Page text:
A child suicide bomber believed to be aged 12 killed at least 10 people after blowing herself up at a market in Yobe state, north-eastern Nigeria.
Who are Nigeria's Boko Haram terrorists?
Boko Haram (recently renamed Iswap) fights against Western influence in Nigeria and aims to impose its version of Sharia law on the country. The group declared an Islamic caliphate in Gwoza, along the Cameroon border, in August 2014.
Boko Haram has raided several cities in the north of the country in a bid to take control of more land.
Three states − Adamawa, Borno and Yobe − have been under a state of emergency since May 2013, due to Boko Haram's attacks.
The group has killed at least 2,700 people since the beginning of 2015. Some 260 have been killed since the beginning of June.
The incident occurred in the Nannawaji village of Gujba Local Government Area, hours after two suicide bombers killed at least 30 people at a busy fish market in Maiduguri, capital of the restive Borno state.
No group claimed responsibility for the attacks, but suspicions are likely to fall on terror group Boko Haram, renowned for kidnapping civilians - mainly women and children - and forcing them to participate in attacks throughout north-eastern Nigeria, where the terrorists aim to establish an Islamic caliphate.
- Capital: Abuja
- Population: 174,507,53 (2013 census)
- Largest cities: Lagos, Kano, Abuja
- Major ethnic groups: 21% Yoruba, 21% Hausa,
- Languages: English, Hausa, Igbo, Yoruba
- Religion: 50% Muslim, 40% Christian, 10% other
- Currency: Naira (N) 1N = £0.0033; US$0.0050
According to a report by Unicef, the number of suicide bombings involving women and children is increasing in Maiduguri and more suicide bomb attacks have occurred in the north-east since the beginning of 2015 than in the whole of last year.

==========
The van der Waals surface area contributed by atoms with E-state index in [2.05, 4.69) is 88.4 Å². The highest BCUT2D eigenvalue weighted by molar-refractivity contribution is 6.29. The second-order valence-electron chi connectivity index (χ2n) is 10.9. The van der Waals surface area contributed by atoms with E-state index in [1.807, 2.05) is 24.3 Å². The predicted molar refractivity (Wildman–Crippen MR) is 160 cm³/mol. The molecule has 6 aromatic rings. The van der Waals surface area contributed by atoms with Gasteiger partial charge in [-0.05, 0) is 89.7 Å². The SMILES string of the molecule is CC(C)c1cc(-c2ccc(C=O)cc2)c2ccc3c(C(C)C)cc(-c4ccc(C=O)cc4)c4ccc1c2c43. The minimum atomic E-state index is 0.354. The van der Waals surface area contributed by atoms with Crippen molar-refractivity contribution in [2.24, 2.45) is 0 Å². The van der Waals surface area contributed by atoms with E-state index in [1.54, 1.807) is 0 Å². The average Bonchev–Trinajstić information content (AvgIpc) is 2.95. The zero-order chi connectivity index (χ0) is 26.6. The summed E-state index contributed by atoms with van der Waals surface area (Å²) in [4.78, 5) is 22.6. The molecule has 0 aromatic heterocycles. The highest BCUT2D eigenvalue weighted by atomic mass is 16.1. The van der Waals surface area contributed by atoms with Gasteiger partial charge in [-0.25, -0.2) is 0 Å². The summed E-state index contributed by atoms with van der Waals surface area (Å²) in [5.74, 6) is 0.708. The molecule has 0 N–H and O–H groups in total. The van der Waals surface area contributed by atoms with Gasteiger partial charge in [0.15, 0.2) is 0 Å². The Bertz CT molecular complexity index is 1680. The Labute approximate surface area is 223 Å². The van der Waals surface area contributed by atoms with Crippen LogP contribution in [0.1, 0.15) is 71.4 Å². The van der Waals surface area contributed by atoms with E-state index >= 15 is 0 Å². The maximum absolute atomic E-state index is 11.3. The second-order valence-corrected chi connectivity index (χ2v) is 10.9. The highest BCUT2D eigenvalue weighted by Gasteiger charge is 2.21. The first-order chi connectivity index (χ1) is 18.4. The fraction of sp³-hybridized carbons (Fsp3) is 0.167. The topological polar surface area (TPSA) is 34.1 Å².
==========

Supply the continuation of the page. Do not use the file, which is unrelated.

Borno, Yobe and Admawa states mostly bear the brunt of the insurgency which has claimed thousands of lives since 2009.
The Islamists also carry out attacks in other states such as Kano, Katsina and Yola.
The Nigerian government is being aided by mercenaries and troops from Chad, Benin, Niger and Cameroon in its offensive and has scored some successes since the military co-operation started in February.
President Muhammadu Buhari, a former military chief, vowed Nigeria will do anything it can to defeat the deadly insurgence and find some 220 girls who were kidnapped by Boko Haram in Chibok, Borno state, in April 2014.
Anti-terrorism fight marred by human rights abuses
Amnesty International warned that the regional anti-terrorism fight might lead to human rights abuses. The group warned that 84 children - some as young as five - have been detained for months in Cameroon, following a raid in December 2014 on Islamic schools which authorities suspected were Boko Haram training camps.
Meanwhile, Chad announced it would start rounding up foreigners and beggars following a deadly attack in the capital N'Djamena that killed dozens earlier in June. In the aftermath of the attack, which was blamed on Boko Haram, Chad announced it carried out strikes in northern Nigeria and destroyed six Boko Haram camps. However, Nigeria said the territories targeted by the air strikes were not within the Nigerian borders.
"There is a real risk of human rights violations in all of the countries threatened by Boko Haram," Steve Cockburn, Amnesty's deputy regional director, told Reuters. "The countries that are also threatened by Boko Haram do not have to repeat the same mistakes and the same errors as Nigeria," he said, referring to the fact that the Nigerian army has been accused of committing abuses such as detaining and torturing Boko haram suspects.
Reports also warned of arbitrary detention occurring in Niger, where at least 643 people suspected of being linked to Boko Haram have been detained, after the country declared a state of emergency in the southern region of Diffa, where dozens were killed in a Boko Haram attack earlier in June.
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